title pawn places

Before Securing a Title Pawn, Ask Yourself the Following Questions


Title pawns, or title loans, can provide quick cash, but it's essential to be fully prepared before getting one. Start by asking yourself some vital questions. What is your repayment plan? Do you own your car outright? It's also important to define the specific problem you're trying to solve and strategize to prevent its recurrence. 

Before getting a title pawn, consider the following: Your repayment plan, car ownership, clearly defining the problem you're trying to solve, and coming up with a strategy to prevent it from happening again.

What’s your plan to pay it back? What’s the specific problem you’re trying to fix? How will you prevent the same situation from happening again? All these are important questions to ask yourself before you take out a title pawn. Jumping into any situation before you’ve fully thought through the consequences is a disaster waiting to happen, but luckily we’ve got the answers to the questions you should be asking.

What’s My Plan to Pay it Back?

Look before you leap is a common saying for a reason, and it’s because it’s good advice. Far too often we reach for the nearest solution to a problem without thinking about what comes next. This can have a potentially disastrous blowback later when the devil wants his due and you’re not prepared.

With any type of loan, it’s important to have a concrete plan upfront for how, and when, you’re going to pay it back. Interest means that the longer you wait to pay them back the more you’ll have to pay in total. The best way to minimize any interest payments is to draw up a budget beforehand to identify where you’re going to get the money to pay back the loan at each step in its repayment.

Do I Have A Car I Own Outright?

This is a simple, but necessary question to ask yourself before taking out a title pawn. Because title pawn places use your car as collateral for your loan, the value of your car is what decides the amount of your loan. This takes into account things like the make and model of your car, along with its current conditions.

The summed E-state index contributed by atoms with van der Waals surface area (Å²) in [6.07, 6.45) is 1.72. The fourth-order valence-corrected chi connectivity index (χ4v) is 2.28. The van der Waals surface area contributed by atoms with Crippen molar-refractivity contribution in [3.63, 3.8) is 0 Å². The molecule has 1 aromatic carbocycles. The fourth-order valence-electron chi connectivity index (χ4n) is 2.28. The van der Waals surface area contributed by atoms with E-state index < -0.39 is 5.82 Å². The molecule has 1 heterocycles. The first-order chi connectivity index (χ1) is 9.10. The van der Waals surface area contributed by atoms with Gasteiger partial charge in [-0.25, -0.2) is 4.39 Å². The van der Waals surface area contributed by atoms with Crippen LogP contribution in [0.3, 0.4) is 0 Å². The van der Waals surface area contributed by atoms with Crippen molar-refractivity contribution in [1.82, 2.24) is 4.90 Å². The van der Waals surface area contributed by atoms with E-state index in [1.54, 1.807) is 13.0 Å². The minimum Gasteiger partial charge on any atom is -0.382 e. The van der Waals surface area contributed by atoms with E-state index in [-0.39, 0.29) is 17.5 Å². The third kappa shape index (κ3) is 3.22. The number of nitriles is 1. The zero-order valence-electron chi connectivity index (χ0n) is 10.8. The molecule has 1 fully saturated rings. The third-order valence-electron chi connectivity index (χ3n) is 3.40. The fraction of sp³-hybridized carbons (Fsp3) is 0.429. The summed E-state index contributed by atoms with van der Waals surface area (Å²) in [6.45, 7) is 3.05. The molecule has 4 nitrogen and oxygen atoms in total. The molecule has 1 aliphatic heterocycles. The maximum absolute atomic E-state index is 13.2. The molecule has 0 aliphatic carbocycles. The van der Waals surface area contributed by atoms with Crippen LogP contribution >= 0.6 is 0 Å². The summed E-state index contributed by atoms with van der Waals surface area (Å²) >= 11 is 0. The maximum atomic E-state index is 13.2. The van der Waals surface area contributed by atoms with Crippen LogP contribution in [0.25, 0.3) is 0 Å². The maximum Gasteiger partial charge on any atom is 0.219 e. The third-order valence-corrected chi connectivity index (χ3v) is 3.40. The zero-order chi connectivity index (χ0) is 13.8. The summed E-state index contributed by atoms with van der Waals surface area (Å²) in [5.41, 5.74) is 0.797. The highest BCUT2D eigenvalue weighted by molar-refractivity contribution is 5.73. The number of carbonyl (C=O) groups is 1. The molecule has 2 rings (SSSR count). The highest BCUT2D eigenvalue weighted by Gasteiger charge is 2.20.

All three of those factors are meaningless if you don’t own your car outright though. This is why one of the required items for a title pawn is the ‘lien-free title’ to the car you’re taking a title pawn out on. A lien means essentially that someone else also has a claim to the value of your car, meaning that you don’t actually have the ability to promise it as collateral.

What’s the Specific Problem I’m Trying to Fix?

It’s a normal reaction when beset with a financial challenge or three to start muddling them in your head and start to think of them as a single oppressive cloud over your head that can be banished with the light of some fast cash. Unfortunately, muddled expectations can lead to unsatisfactory results, and you may find that cash can’t fix all the problems that you face, or that you end up spending the money on minor problems while ignoring the major ones you face.

The best way to avoid this situation is to list out before you go to a title pawn place the specific problems you face, and exactly where you’re going to allocate the cash you get. For example, if you’ve just lost your job, list out your expenses and then mark the specific ones you’re going to spend your title pawn on when you get it. This will keep you from wasting the money once you get it, and also ensure that you come away from the situation with your problem actually fixed. Specificity is tiring but undeniably important.

How Will I Prevent This From Happening Again?

This may seem like getting a step ahead of yourself, after all, you’re still actively trying to right the ship at this point, but it’s still worth it to take a minute before you take out a title pawn to try and figure out how you’re going to avoid the same situation simply happening again in the future.


representative handling title pawn cash


The best way to do this is to sit down and create a budget for the future. Analyze your income and expenses, and then see how much you can put into an emergency fund each month. Though you may not be able to put in much, every little bit will help and add up over time so that the next time you’re hit with a financial emergency you’ll be able to handle the situation.


Note: The content provided in this article is only for informational purposes, and you should contact your financial advisor about your specific financial situation.

Daniel Dewitt

Daniel Dewitt is a lifetime blogger with a finely-honed ability to break down, analyze, and interpret economic trends for the layman. He's fiercely invested in spreading financial literacy and helping everyday people gain the tools they need for their own economic success.